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The U.S. Should Not Be in the Business of Regime Change
The U.S. needs to interfere far less in the affairs of other nations and should stop looking for new excuses to meddle.
Eric Edelman and Ray Takeyh want the U.S. to “help” Iranian protesters:
They want regime change. The United States should help from afar by increasing sanctions and improving communication among the demonstrators.
If most Iranians want to change their political system, that is their right and the U.S. should not hinder them, but the U.S. should not be in the business of regime change. It is not our government’s role or responsibility to do this, and it is doubtful that our government’s interference would be welcome or constructive in any case. U.S. involvement is unlikely to be helpful in a country where our government is widely and understandably loathed because of its past outrages and its current policies. At best, it would play into the hands of hardliners that seek to discredit protesters in the eyes of the population, and it could encourage false hope that the U.S. intends to intervene directly on their behalf when that is extremely unlikely to happen.
It is debatable whether the current protests have the potential to bring down the current system. We have heard this claim several times before and it has been wrong in the past, but it is possible that something is different this time. One thing that I do know is that the U.S. should not “assist, hasten, and perhaps even guide the revolutionary process,” as the authors urge Biden to do. The U.S. needs to interfere far less in the affairs of other nations and should stop looking for new excuses to meddle.
Edelman and Takeyh call for the U.S. to end negotiations on reviving the nuclear deal. This is not hard for them to do, since they have never supported the deal and have never wanted it restored. They say this “would rob the regime of its ability to generate hope among the population that sanctions might be lifted under its rule,” but it would also signal once again to the people of Iran that the U.S. cannot be trusted to honor its commitments. Nuclear negotiations in the past have been practically the only productive and successful negotiations involving the U.S. and Iran in four decades, so it seems particularly blinkered to shut them down as part of a cockamamie regime change policy.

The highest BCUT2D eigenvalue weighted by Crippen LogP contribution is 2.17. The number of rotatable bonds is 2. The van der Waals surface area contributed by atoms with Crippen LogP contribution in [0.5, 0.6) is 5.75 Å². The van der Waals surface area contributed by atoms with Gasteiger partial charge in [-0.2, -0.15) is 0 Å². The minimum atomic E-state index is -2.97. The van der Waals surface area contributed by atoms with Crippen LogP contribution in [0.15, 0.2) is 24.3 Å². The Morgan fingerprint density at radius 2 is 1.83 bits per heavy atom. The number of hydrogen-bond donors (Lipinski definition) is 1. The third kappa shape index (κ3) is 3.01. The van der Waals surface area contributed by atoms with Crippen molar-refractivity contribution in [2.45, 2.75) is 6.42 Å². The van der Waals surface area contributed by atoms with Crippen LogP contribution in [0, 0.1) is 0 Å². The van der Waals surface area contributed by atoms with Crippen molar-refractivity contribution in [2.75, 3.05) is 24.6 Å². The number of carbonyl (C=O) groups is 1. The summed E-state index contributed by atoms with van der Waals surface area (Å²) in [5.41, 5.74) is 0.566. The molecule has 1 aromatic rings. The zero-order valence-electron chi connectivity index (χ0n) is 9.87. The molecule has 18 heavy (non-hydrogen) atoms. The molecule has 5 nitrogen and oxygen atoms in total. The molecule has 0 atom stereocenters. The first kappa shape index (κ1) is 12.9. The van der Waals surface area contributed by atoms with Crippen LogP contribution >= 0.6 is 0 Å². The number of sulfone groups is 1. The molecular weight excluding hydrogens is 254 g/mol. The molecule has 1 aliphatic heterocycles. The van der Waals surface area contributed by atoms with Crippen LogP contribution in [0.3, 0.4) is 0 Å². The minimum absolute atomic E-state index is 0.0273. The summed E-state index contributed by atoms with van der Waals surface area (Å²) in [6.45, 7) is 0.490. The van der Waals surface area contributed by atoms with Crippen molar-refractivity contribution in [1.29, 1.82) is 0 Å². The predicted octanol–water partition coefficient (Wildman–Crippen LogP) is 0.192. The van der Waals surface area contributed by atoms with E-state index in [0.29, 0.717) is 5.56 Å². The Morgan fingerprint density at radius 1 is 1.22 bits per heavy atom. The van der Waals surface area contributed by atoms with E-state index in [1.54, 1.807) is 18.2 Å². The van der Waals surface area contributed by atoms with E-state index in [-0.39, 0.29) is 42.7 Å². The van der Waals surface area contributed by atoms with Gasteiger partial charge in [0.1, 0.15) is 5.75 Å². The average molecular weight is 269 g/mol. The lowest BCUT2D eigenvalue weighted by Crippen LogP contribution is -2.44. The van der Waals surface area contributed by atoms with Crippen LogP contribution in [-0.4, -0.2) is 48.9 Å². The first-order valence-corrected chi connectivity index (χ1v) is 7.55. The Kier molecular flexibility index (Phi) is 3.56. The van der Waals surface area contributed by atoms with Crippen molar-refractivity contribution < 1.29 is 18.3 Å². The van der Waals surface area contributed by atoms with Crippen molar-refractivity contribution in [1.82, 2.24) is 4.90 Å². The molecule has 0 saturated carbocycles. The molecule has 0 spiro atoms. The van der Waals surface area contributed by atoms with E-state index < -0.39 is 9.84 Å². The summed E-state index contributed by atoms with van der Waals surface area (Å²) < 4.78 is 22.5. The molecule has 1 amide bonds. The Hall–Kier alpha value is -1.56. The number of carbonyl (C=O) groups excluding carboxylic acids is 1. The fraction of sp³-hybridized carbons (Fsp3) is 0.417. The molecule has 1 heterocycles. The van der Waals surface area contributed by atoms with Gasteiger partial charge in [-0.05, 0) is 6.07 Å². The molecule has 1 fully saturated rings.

The U.S. just spent almost four years openly seeking regime change in Venezuela through a combination of broad sanctions and support for the opposition. That effort has succeeded only in undermining the opposition and tightening the government’s grip. Why would we expect anything different here?
Regime changers are quick to call for destabilizing and toppling other governments, but they are never very interested in thinking through the possible negative consequences that might follow if they succeed or if they make the attempt and it blows up in their face. They hype the alleged benefits that regime change can bring, but never think about the costs. Regime changers never worry about what comes next because they are only interested in destroying, and they will leave the clean-up to others.
Suppose that attempted regime change turns Iran into another, much larger Syria and creates a prolonged conflict that destabilizes the region for the next decade. No doubt there are many Iran hawks that delight at this possibility, but this would be a catastrophe for the Iranian people and the region, and it would likely create numerous problems for the U.S. that we have not begun to consider. Maybe Iran doesn’t become another Syria, but the involvement of foreign powers in supporting the protesters causes a nationalist backlash and allows the current government to entrench itself in power more firmly. Perhaps U.S. interference makes enough of a difference to make the government feel threatened, but not enough to topple them, and in response they choose to develop nuclear weapons as an insurance policy. There are many ways that interference could end up making things worse than they are for both the Iranian people and the U.S.